Personally, I’ve always had a soft spot for Poppy Jasper Amber, which is made by El Toro brewery in Morgan Hill, just south of San Jose. It’s usually available at SF outdoor drinking mainstay Zeitgeist and tastes incredible with a plate of carnitas.

As far as beer destinations, everyone will tell you the Toronado in the Lower Haight, which is great (if a bit loud and crowded). I haven’t been there yet, but Jasper’s Corner Tap, which is actually close to Moscone, looks like a really solid bet.

When I worked for Square, one of my favorite things to do was go get a sandwich at the incredibly awesome (and I say this as a sandwich snob New Yorker) Deli Board and take it to the nearby City Beer Store to eat with a beer. They have a great selection and a license to serve beer on premises.

Have you found a coffee shop worth working in and skipping WWDC sessions for? If so, where is it?

This is kind of an insane question for SF, because there is probably no city in America with a higher per-capita concentration of excellent coffee places. The question is whether you’re looking for the best cafe to work in, or the place where you’ll get the best coffee, because they’re not usually the same place.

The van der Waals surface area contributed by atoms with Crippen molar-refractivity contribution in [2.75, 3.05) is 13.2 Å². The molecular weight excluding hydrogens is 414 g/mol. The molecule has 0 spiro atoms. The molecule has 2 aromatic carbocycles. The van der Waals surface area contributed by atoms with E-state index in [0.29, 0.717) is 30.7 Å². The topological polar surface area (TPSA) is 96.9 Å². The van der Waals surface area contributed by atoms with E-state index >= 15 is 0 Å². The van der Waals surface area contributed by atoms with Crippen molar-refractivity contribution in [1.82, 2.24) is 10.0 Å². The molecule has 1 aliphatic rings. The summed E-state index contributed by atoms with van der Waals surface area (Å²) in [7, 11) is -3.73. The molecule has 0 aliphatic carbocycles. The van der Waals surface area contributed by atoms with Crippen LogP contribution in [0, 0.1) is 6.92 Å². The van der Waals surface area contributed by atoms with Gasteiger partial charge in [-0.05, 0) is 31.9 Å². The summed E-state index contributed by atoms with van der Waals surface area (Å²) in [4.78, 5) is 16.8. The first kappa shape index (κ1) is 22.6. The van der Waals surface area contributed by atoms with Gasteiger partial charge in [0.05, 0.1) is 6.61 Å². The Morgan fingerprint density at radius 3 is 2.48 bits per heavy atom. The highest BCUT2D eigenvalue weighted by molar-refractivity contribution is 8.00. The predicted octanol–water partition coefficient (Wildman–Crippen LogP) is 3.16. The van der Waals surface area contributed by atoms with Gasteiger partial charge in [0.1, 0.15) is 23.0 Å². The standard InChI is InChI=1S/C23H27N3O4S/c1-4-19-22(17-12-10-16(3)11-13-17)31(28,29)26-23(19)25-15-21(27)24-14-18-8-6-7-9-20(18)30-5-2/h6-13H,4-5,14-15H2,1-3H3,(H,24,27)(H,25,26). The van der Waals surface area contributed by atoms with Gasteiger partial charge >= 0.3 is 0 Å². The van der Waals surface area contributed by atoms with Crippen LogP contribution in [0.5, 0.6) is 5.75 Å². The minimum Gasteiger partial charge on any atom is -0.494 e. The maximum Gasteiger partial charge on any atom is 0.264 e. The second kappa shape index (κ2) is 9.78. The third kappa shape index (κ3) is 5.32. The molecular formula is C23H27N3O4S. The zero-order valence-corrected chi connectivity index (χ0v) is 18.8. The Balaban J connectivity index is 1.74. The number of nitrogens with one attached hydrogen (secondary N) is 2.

For the former, I’d recommend Coffee Bar. I suspect there’s no better coffee shop for work in America. Wifi is consistent, outlets are plentiful, coffee is decent, good food and non-coffee beverages are also on offer, and you’re guaranteed to feel productive in the middle of an entire cafe full of startup types writing Rails code. The only problem is that Coffee Bar is that the original Coffee Bar is in a bit of an inconvenient location (out in the Potrero), but I’m told there’s a new location not far from Moscone.

Epicenter is also very much on the SF “coffice” map and is mere blocks from Moscone in SOMA.

As far as the best places to get amazing coffee, I’m always partial to Sightglass. I know the owners from the early days of Square (Sightglass was the original Square testbed) and they’ve gradually built an absolutely stunning space since opening. It’s not far from Moscone, and as far as SF tech celeb spotting goes, it can’t be beat.